What Is Misrepresentation by Omission?
When making informed investment decisions, investors need factual information about their potential investments. Financial advisors and stockbrokers are required by law to disclose relevant information about opportunities to those they serve.
Unfortunately, many brokers attempt to push their clients into unwise investments by omitting or misrepresenting material facts. This is typically done to make more sales and acquire higher commissions and fees at the expense of investors’ money and best interests. When financial advisors fail to disclose important information, you need to know your rights.
The experienced securities fraud attorneys at Colling Gilbert Wright & Carter are passionate advocates for victims of fraud. If you lost money because an advisor or stockbroker omitted key details related to your investment, you may be entitled to financial compensation under the law.
What Does Misrepresentation by Omission Mean?
In claims of misrepresentation by omission, wronged investors must prove specific legal elements. The elements may differ from jurisdiction to jurisdiction and vary when different types of facts are involved.
Generally speaking, you and your securities fraud attorney must demonstrate the following five elements to bring a successful investment fraud by omission claim:
- Your financial advisor concealed or knowingly failed to disclose a material fact
- Your financial advisor had a professional duty to disclose that fact
- Your financial advisor omitted the fact in order to compel you to take action
- You relied on the inadequate disclosures of your financial advisor
- You suffered financial losses due to the misrepresentation by omission
It is worth noting that ignorance may not necessarily be used as an excuse by a stockbroker in a case of fraud by misrepresentation. Other factors must also be considered.
For example, you may be able to bring a claim of negligent misrepresentation, which is closely related to a claim of fraud by omission. In cases of negligent misrepresentation, a stockbroker may be held liable if the reason material information was omitted was a failure to conduct due diligence.
Warning Signs Your StockBroker Omitted Material Facts
Consider the following warning signs that your broker or financial advisor may have omitted material facts in your investment dealings:
The Company or Product Is Under Investigation
If you are investing in a company or product that is suddenly under investigation for fraud, you should take this as a red flag and evaluate your level of risk. Determine what your financial advisor knows and when he or she knew it. You should not sustain financial losses because of a negligent broker’s mistake or misconduct. It is in your best interest to contact a knowledgeable securities fraud attorney right away.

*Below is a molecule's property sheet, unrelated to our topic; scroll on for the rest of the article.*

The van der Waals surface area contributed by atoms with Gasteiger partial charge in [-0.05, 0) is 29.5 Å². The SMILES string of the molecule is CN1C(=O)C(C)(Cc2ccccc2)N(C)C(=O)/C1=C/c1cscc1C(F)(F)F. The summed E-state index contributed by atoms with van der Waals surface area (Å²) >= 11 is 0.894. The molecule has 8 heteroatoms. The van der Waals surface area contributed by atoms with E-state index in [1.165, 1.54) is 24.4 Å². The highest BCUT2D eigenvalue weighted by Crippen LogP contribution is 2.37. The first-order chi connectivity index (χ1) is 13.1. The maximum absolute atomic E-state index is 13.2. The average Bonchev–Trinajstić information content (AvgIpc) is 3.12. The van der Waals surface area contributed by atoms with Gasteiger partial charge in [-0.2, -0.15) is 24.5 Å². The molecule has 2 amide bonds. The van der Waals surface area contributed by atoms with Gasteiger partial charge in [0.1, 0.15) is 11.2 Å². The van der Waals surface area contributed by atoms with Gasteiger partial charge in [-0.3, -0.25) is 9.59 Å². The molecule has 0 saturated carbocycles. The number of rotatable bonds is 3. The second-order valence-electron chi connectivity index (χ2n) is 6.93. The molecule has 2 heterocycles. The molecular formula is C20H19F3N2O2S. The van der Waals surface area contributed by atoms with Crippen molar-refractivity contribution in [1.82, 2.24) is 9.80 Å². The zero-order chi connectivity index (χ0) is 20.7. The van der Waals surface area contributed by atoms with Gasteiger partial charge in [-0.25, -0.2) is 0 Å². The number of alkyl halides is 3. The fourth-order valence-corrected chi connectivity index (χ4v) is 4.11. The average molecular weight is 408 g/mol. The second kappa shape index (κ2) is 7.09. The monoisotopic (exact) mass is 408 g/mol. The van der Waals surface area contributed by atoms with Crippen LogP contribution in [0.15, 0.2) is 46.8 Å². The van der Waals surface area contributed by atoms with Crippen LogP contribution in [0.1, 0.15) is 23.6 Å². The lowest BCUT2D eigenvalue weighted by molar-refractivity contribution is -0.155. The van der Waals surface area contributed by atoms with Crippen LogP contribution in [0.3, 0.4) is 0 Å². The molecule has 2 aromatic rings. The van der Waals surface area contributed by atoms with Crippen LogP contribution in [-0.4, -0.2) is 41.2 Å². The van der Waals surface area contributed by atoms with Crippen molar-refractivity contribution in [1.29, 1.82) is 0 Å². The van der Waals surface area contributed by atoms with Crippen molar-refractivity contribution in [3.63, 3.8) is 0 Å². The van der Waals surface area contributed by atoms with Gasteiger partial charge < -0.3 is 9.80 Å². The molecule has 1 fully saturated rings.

Your Documentation Doesn’t Match What You Were Told
The documentation you receive about your investments should always align with the information you have been told by your investment advisor. If you catch any inconsistencies, there could be a problem. For example, you may discover that your financial advisor failed to disclose certain investment fees. There should be no questions about the details of your investments. Inconsistencies should be addressed and resolved immediately.
Your Financial Losses Exceed What You Thought Was Possible
Oftentimes, investors do not find out about crucial omissions until it is too late. If your broker led you to believe that an investment opportunity was safe, and you went on to suffer tremendous losses, the issue needs to be reviewed closely. What went wrong? Why did your advisor or stockbroker fail to inform you of the possibility of suffering such a huge loss?
If you were in an unsuitable investment but had no idea because your advisor omitted crucial information about your risk, you deserve justice. Had the omitted information been provided at the right moment, you may not have made the investment.
You Discover Undisclosed Information through Independent Research
When you make an investment, consider conducting your own independent research. Even when you do, you still need guidance from financial professionals, but added confirmation can help protect you and your investment. If while conducting your own research, you happen to uncover any undisclosed information that concerns you, you should follow up on the issue immediately. You may be the victim of misrepresentation by omission.
As an investor, you have rights. If you believe that you sustained a financial loss because of a broker or advisor’s misrepresentation by omission, the securities fraud attorneys at Colling Gilbert Wright & Carter want to hear your story. We have extensive knowledge in a range of securities fraud claims, and we have helped many investors obtain the justice they deserve.
Don’t delay justice another day. If you are a victim of securities fraud, it is important to act promptly. Call (800) 766-1000 today for a free case evaluation. Colling Gilbert Wright & Carter proudly serves clients throughout the state of Florida and Nationwide.